Monthly Archives: June 2014

Bring Backups

I have backups for my backups. Extra whistles, extra flags, extra scorecards, extra pencils. You name it I’ve got it stocked in a verifiable Honig’s shop in the back of my hatchback. My very first scrimmage ever back in 2008 I pulled into the school parking lot and met the assigned referee. I thought I had everything I needed, but after looking into his car I realized I only had the bare minimum of supplies needed. Seeing the shocked expression on my face my partner told me he accumulated all of his extra gear after many seasons, and if I stuck with officiating I would have a similar collection. That wound up being  a very true prediction.

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New Official’s Training : Two Classes in September

TOUnfortunately, due to a lack of field training opportunities, ALO will be unable to hold a class for new officials this summer.  However, we plan to hold two classes in the first two weeks of September with multiple field training dates throughout the fall season.  We are looking to do a class in Decatur and one in Cobb  County. Once classroom sites are confirmed we will get the registration site up and running.  

For those who still need to complete their Field Training, we will have an online registration for fall dates.  ONLY this officials who have registered with USL, completed the webinar and taken and passed the tests will be allowed to sign up, so make sure you have your ducks in a row!

Please feel free to contact us at ATL.LacrosseRef@gmail.com

Family of Fouls: Using Scaffolding to Teach Penalties to New Officials

lostThere is an old joke among refs about the three stages a young official goes through during the course of his career.   In the first stage, the rookie is nervous, not sure of where they are supposed to be on the field, unaccustomed to the speed of the game and terrified of making a mistake.  So, they call nothing.  A player could be decapitated in front of them and they would be loath to throw a flag.  After a year of working games and time spent diligently reading the rule book, the young official thinks he or she has “figured it out,” Comfortable recognizing fouls, they call everything! Hey that’s illegal: flag!  Oooh, another penalty: flag! Can’t do that: flag! Finally, after a few seasons and numerous discussions with trainers and mentors, the official “gets it” and begins to understand how level of play, type of game, time and place factor in the decision making process on whether or not to call a foul and what to call. They develop what we call game management.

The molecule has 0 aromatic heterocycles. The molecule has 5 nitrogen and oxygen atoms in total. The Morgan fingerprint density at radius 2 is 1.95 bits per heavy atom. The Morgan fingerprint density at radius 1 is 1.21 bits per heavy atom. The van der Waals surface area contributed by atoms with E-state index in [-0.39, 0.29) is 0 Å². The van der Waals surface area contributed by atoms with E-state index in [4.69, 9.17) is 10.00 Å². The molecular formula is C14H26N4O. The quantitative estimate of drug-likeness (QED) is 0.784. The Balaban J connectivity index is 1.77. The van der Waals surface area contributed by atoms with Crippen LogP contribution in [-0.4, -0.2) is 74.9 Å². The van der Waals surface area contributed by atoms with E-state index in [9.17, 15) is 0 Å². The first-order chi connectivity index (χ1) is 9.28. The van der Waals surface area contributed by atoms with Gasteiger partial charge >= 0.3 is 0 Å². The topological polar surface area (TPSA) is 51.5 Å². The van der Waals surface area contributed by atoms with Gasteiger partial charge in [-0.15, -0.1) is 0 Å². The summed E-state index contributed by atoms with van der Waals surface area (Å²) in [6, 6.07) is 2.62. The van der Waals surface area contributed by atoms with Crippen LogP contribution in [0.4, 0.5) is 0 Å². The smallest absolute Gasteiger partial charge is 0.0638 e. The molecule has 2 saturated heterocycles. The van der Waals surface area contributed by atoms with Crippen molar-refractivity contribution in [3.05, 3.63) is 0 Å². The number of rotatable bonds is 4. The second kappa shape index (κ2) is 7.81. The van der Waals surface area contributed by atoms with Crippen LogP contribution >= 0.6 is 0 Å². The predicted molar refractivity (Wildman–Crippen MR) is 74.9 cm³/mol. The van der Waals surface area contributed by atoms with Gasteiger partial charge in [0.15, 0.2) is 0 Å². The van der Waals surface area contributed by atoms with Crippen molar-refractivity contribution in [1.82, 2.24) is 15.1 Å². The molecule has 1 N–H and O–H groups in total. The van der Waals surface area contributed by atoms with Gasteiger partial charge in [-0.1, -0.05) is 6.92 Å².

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How I Deal With BS

This post was inspired by a recent article that US Lacrosse picked up written by an Idaho lacrosse official thinking about hanging up his stripes due to consistent verbal assaults from uneducated fans during his games entitled “Officials and Sideline Behavior: Something Needs to Change“.

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The Ball Will Distract You

I vividly remember one particular clear during the 2012 Vail Shootout while I was officiating at the LAREDO 3 clinic. I had reached the far cone as the single side official after starting my timer when the new trail official signaled reset once the goalie made a save. My feet were ready to take me down the other half of the field at a moment’s notice and I was focused on the clear coming towards midfield. All of a sudden the goalkeeper noticed his attackman on the far side was wide open and he launched the ball towards his teammate. I tracked the ball as it flew through the air and before it reached it’s apex I heard:

“You’re ball-watching!”

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